Healthy Work-Life Balance: A Guide for Employers


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A guide for employers about the value of promoting health and healthy work-life balance for their employees. This guide outlines the cost benefits of investing in health prevention and promotion activities. This guide contains a list of local resources available in the Grand Erie region of Ontario, Canada.

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Healthy Work-Life Balance: A Guide for Employers

  1. 1. H E A LT H YWork-Life BALANCEA Guide for Employers Brant - Haldimand - Norfolk
  2. 2. What is the purpose of this guide? The purpose of this guide is to: • Provide employers with information about healthy work-life balance and its importance to their organization. • Increase employers’ knowledge of common workplace health issues impacting their bottom line. • Provide employers with strategies and ideas to address workplace issues. • Provide employers with information to support employees and a healthy workplace environment. • Provide employers with information about what local resources are available to help them.3
  3. 3. Table of ContentsSection 1pg.1.................. IntroductionSection 2pg. 2................. The Business Case for Healthy WorkplacesSection 3pg. 4................. Impacts on EmployersSection 4pg. 11.............. Strategies to Build Healthy WorkplacesSection 5pg. 15.............. Local ResourcesSection 6pg. 19.............. Online Resources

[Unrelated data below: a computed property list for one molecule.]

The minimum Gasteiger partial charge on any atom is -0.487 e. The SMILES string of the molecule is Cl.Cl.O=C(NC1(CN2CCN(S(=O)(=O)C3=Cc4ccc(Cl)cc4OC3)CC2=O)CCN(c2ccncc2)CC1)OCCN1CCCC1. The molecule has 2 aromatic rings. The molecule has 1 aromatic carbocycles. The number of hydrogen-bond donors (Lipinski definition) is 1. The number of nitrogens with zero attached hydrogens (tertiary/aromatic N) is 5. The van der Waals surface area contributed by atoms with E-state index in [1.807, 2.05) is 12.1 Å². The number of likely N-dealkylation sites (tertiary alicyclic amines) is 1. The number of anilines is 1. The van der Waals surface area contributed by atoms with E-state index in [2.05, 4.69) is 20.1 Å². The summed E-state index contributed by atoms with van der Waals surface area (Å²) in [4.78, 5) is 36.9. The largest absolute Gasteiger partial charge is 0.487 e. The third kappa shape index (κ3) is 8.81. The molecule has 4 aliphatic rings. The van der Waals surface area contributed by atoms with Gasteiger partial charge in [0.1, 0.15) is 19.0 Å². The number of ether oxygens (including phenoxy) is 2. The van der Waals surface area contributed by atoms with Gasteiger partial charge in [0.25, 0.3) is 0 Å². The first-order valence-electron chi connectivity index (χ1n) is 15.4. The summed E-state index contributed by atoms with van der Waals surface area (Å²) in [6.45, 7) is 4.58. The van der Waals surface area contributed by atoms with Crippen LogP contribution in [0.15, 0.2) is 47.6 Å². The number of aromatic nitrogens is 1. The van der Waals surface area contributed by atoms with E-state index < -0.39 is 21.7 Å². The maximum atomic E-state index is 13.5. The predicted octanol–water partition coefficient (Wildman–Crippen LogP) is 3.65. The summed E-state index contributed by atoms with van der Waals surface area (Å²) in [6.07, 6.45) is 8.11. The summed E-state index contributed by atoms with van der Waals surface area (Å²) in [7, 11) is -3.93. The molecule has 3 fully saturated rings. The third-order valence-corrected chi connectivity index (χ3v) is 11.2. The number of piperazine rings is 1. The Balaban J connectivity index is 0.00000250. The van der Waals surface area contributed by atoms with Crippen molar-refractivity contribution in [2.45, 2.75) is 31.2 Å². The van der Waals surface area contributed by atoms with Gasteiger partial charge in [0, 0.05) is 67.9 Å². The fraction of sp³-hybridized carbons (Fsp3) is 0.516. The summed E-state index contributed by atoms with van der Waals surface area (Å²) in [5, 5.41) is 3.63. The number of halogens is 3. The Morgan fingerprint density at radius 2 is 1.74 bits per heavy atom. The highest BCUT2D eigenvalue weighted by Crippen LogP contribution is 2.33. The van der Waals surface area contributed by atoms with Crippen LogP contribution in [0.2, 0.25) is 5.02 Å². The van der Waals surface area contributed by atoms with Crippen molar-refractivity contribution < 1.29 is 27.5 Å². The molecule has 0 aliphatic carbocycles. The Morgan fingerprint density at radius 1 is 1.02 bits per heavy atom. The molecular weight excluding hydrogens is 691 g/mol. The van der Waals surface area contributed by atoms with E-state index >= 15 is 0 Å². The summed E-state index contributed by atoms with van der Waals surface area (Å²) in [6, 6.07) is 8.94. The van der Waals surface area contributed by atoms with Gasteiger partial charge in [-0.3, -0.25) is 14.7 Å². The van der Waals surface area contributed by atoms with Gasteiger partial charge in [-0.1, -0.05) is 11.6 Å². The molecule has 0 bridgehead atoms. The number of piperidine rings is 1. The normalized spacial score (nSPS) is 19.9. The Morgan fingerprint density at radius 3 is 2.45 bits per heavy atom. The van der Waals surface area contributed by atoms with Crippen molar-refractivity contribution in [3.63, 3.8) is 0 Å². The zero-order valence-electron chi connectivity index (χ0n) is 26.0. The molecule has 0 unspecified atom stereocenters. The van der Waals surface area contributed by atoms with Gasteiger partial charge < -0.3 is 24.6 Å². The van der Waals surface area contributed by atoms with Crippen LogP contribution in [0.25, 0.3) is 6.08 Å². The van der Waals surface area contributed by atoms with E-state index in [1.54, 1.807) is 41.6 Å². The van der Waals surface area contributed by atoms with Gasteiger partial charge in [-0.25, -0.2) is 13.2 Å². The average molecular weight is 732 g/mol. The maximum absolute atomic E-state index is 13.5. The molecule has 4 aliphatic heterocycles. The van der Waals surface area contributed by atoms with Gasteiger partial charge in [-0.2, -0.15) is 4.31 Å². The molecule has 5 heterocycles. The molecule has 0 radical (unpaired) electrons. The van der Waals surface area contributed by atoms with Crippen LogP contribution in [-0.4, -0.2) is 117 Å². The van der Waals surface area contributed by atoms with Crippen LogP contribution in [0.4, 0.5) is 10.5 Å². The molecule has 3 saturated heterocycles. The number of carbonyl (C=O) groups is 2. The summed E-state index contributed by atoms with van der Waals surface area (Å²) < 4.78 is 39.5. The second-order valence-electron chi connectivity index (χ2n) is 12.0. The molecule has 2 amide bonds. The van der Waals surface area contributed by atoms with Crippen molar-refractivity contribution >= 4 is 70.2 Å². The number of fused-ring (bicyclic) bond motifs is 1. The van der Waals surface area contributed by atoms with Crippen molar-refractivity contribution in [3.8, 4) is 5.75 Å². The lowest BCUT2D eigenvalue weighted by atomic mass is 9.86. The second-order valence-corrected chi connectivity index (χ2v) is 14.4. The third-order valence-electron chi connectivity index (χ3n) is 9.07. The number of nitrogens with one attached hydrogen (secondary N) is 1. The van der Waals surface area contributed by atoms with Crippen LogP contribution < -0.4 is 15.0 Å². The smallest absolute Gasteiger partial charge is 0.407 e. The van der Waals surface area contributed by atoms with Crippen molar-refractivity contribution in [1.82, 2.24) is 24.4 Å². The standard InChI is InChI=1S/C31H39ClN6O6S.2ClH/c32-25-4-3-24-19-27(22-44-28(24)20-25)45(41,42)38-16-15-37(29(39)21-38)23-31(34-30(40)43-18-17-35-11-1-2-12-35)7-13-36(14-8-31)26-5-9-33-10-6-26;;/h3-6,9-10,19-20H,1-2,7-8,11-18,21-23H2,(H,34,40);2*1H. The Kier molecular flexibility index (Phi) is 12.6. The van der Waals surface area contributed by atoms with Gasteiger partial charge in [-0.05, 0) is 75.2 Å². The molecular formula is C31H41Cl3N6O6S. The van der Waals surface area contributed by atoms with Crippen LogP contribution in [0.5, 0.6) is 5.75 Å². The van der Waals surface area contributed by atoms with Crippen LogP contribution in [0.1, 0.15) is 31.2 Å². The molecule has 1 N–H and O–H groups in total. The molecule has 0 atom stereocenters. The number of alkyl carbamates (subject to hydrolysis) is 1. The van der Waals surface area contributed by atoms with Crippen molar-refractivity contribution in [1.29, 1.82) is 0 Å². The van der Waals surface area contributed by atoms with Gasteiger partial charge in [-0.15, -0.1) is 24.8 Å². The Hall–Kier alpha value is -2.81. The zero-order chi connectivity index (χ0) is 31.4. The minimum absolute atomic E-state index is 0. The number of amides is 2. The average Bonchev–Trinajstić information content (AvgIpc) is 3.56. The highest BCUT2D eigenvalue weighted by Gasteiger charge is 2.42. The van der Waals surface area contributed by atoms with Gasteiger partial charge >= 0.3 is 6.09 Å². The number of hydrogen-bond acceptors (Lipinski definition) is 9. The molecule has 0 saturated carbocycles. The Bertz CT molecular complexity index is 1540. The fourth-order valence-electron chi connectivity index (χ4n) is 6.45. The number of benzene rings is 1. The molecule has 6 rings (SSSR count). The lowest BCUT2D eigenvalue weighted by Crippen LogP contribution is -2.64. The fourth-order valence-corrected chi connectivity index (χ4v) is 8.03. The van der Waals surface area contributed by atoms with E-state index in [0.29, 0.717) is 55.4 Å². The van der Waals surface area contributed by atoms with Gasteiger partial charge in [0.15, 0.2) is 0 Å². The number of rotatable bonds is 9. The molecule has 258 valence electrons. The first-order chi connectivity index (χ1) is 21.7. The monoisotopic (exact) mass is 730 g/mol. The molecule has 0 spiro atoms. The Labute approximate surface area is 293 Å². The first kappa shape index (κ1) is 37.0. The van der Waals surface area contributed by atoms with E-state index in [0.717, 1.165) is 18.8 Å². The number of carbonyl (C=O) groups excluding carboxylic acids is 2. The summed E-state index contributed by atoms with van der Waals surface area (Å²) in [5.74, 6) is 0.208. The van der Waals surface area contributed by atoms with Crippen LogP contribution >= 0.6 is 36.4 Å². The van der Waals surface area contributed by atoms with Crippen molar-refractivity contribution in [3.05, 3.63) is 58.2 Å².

4. 4. Introduction What is Healthy Work-Life Balance? You hear a lot of talk about healthy work-life balance, but what does it mean? Having a healthy balance means that neither the demands of work nor the demands of personal/family life over- whelm the other. In many ways it’s easier to define unhealthy work- life balance than a healthy one. People know when something is wrong. Employers may notice something is wrong in their workplace when they see increased health claims and costs, more sick days, poor morale and lower productivity. Healthier Employees are Assets Healthy work-life balance is essential to improving workplace morale and productivity, as well as employees’ job satisfaction and physical/mental health and wellness. Healthy Workplaces Unhealthy • Higher staff morale Workplaces • Higher productivity • Lower staff morale • Good staff retention • Lower productivity • Lower benefit costs & • Poor staff retention claims • Higher benefit costs & • Lower absenteeism claims • Fewer conflicts • Higher absenteeism • More conflicts What side of the scale do you want to be on?1